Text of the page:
Q: Is Brahman the same as Brahmā (a name of a deity)?
AP: Obviously not. I hope you have not been with the Upanishad Samagam for long; else I will have to doubt my teachings! I really hope this is your first or second month.
Brahmā is mythological; Brahman is the name for the mind beyond all myths. The two are in no way related to each other. It’s just that, you know, the English language is a funny one. Brahman , Brahmā, *Brahmāṇḍa*—they are all spelled in similar ways, so that amplifies the confusion even more. People anyway find spirituality quite incomprehensible, and then there is this Brahm-Brahman-Brahmin game. If you go to Sanskrit or Hindi or other native Indian languages, the confusion is reduced to an extent.
Q: If we live our lives without any desires, the only work we would do would be to just fill our stomach. Will that not be the end of all inventions, discoveries, and so-called development?
AP: How do you know, sir? How do you know?
See, this is where we face a big problem. We imagine so much. In fact, I have answered this question in advance just a few minutes back: “If there is no desire, what would life be like?” And people are scared; they say, “If there is no desire, we will just eat and live!” How do you know? All that you know of is this life that you are living. Have you ever lived life from an alternate center?
But we are haughty enough to assume that we know the alternate center. How? How do you know? Can you just force yourself to be a little humble for a while and tell yourself that you do not know? Maybe there is a higher way of living, maybe there is a different center to desire from—and we talked of that center, and we talked of right desire. But wrong desire wants to defend itself through all kinds of spurious arguments, this being one of them.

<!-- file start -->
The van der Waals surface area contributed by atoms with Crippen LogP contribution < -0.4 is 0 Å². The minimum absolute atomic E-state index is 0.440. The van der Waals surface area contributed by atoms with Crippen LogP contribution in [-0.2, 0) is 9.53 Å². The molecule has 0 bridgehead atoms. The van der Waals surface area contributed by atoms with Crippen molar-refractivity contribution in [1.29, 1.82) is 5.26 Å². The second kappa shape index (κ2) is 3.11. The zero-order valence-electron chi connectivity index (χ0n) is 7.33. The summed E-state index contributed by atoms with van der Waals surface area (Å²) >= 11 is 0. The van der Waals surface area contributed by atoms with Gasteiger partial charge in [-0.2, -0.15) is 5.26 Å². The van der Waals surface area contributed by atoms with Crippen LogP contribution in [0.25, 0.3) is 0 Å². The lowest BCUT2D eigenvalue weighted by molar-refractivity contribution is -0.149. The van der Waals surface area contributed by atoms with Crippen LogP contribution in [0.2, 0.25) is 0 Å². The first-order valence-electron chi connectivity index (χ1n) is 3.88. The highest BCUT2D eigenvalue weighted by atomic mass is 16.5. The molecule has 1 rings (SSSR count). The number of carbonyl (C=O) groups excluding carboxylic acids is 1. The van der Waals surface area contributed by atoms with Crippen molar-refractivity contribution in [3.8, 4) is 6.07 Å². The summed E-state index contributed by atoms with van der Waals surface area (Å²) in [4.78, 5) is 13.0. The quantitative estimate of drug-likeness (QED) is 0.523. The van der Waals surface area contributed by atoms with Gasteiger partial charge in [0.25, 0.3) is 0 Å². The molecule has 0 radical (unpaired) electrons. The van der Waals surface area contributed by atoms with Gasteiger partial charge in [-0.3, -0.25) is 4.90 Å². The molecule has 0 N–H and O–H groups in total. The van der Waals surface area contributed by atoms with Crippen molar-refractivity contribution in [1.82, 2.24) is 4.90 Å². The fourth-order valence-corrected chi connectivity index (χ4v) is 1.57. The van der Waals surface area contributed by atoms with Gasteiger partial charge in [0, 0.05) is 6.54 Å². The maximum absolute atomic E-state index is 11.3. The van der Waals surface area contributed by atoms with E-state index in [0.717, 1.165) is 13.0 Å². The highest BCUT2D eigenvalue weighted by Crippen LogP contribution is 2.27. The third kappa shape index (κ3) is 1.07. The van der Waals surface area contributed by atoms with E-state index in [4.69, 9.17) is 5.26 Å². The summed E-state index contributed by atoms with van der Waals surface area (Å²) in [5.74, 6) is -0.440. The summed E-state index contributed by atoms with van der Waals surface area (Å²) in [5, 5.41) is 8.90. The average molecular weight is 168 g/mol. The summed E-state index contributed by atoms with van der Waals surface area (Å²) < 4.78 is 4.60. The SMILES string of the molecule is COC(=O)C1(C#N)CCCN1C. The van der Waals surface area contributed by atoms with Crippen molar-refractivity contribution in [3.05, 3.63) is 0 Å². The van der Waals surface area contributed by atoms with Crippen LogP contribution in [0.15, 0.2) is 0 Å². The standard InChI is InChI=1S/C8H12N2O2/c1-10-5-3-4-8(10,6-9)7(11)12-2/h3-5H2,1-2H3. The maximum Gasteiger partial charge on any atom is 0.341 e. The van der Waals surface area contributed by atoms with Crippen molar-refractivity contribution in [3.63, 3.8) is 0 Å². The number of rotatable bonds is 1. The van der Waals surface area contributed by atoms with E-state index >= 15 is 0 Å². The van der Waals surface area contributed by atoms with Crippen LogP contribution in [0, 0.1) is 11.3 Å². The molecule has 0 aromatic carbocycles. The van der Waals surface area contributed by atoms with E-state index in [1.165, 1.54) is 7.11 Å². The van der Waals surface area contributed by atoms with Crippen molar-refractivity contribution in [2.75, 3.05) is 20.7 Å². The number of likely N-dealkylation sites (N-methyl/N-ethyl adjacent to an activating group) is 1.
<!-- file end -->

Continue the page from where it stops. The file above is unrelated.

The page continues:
I have been facing this argument since some fifteen years now. This is the same question that a first semester B.Tech student would pose to me when I would visit their college in one of the Samvaad sessions. “Sir, if we do not live the way we are living, life would be all bland, colorless.” This question must be a favorite of Maya and must be working for her very well. Else, why would it be repeated so often? I am sure her success record with this question is quite great.
Let me tell you what your assumption is. Your assumption is: there is the animal life and there is the stupid life, and beyond these two there is no life. I am asking you to quit the stupid life, and you are saying, “If I quit the stupid life, all that I am left with is the animal life. So, sir, your advice is not proper!”
How do you know that these are the only two options you have, the animal life and the stupid life? How do you know? And you are saying, “If I quit the stupid life, where will all the inventions and innovations come from?” Seriously? Have inventions and innovations come from the quality of life most people lead in the average sense? Do they come from there?
These Upanishads, do you think they come from the common folks? They don’t come from the common folks, to that you would readily agree. But you say that if you are not common, then you are animal; these are the only two ways, right? That’s what you have just said. So, according to you, the Rishis were animals because they are not common, and the uncommon, according to you, is beastly. What logic is this?